“The girl friends who played fastpitch are encouraging the guys to get out of slowpitch and into fastpitch,” he said. “One girl told me, ‘if he plays slowpitch, I’m going to leave him.’”

Connor will never claim to be in the pitching class as a DeWall or Elbers, but he’s had his own share of fame. In 1997, or ’98 – he’s not quite sure of the year – Connor was inducted into the “Old Timers’ Fastpitch Softball Association of St. Paul” Hall of Fame. It’s a great honor and one he’s proud of.

But he doesn’t play for honors or for fame. “It’s a pleasure to play with guys that love the game as much as I do,” he said.

“Buzz is just great for the game,”Kammueller said. “The Twin Cities fastpitch scene could use a lot more Buzz Connor’s.”

5 Comments so far ↓

  1. Terry Dunham says:

    I have had the honor of not only playing with, but also against “Buzz” and he is a true ballplayer and sportsman. Buzz always participates with class in a game that at times can get heated….I consider him a true friend, Terry Dunham Farmington fastpitch

  2. Troy Westley says:

    I have known Buzzy for 11 years and could never get his age revealed. He is truly a class act and is one of the main reasons that St. Paul fastpitch still fields teams with top caliber talent.

    He plays the game with a no nonsense fashion and expects his teams to do the same. Buzzy gives everyone a fair shake and deserves every bit of adulation that this article will produce. Congratulations Buzzy, you are still the man!!!

  3. Gary Bougie says:

    I found out about Buzzy, as a kid growing up on ST Paul’s West Side where fast pitch was big, as it was in SSTP and all over the city. I watched Buzzy play against my dad, Joe Bougie, who also pitched for many years. Other notable pitchers from the West Side were Edmund VanDenbosch,Al Costillo and Dave Bougie…just to name a few.

    We played for many years in South St Paul on 15th ave and Dunning field. As I got older, I actually played against Buzzy and with him as well. We had Buzzy pitch for us in a tournament at McMurray field in the early 1980’s. We were fortunate enough to win…..and it was because of Buzzy Connor’s. He was also the MVP of the tournament. Buzz was always consistent, excellent control, good junk and made very few mistakes.

    I miss those days and I agree, we could use more “Buzz Connors”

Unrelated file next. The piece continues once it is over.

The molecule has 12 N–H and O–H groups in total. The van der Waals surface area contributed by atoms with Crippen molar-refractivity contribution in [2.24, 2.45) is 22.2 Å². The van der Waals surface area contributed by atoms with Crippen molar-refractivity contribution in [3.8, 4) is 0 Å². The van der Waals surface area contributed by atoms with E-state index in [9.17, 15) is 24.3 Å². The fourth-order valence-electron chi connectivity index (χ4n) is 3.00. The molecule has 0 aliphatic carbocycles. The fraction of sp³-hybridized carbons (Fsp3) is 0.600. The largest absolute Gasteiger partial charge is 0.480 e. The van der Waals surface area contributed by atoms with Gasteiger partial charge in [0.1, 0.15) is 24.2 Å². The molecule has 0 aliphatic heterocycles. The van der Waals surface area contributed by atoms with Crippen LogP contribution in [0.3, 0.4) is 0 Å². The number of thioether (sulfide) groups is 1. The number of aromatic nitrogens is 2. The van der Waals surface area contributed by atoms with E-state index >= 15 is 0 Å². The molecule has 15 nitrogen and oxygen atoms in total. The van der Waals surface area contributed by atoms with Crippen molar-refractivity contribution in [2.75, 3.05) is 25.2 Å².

Keep carrying the torch, Buzzy

  4. I first met Buzzy in 1994 playing in the Sunday morning League in S. Mpls. Pitching for Whiskey Junction. I hadnt played fast pitch since 1971 and in one afternoon and evening at the Junction he convinced me to play on his team in St. Paul. I have enjoyed his company and insight, managment. Over the next 13 years He litterly taught me how to pitch. One of our best moments was taveling to the annual Las Vegas Invitational national tournament . I got married, [ 56 ballplayes & gueata attended] We had 2 teams from St. Paul and Buzzy and I were given the [rejects] from the A team LOL. We surprised everyone and went 4-0 with Buzzy shutting out the Las Vegas Aces in the final game. Dont ever ask him who his friends are, he’ll tell you he dosent have any friends, just aquaintences and then with a little smile will go back to chewing on his cigar. I have been blessed to have known this man and have laughed, cried, argued, drank, and roomed with him. His dedication and love for the game has been more than anybody could achieve. He is truly a ambassador for the game of Softball in St. Paul. He belongs in the State Hall of fame. Tank you Buzz.

  5. Brian Groehler says:

    Buzz — I know you through my Dad, Walter Groehler, and I appreciate reading your comments. My Dad played with Al DeWall and Dutch Elbers. He had the batting championship in 1954 and he also had two world championships in 1956 for the Newbar. And, in 1957 for the Belmont. Herb Brooks played 1st base on my Dad’s team, The Eagles Area #33, as you might know and my Dad played 2nd base. My Dad’s career stretched from 1946 with Brown and Bigelow to 1971 with Benson’s Bar. I remember all of the old names because I attended all of the games. We attend the annual Old Timer’s game in August and we’ve seen you pitch many times. What happened to Eddie Mattress? We have a question … who plays left field for the Old Timer’s blue team … his first name is Terry ?? It would be nice to see my Dad’s name mentioned :). Thank you!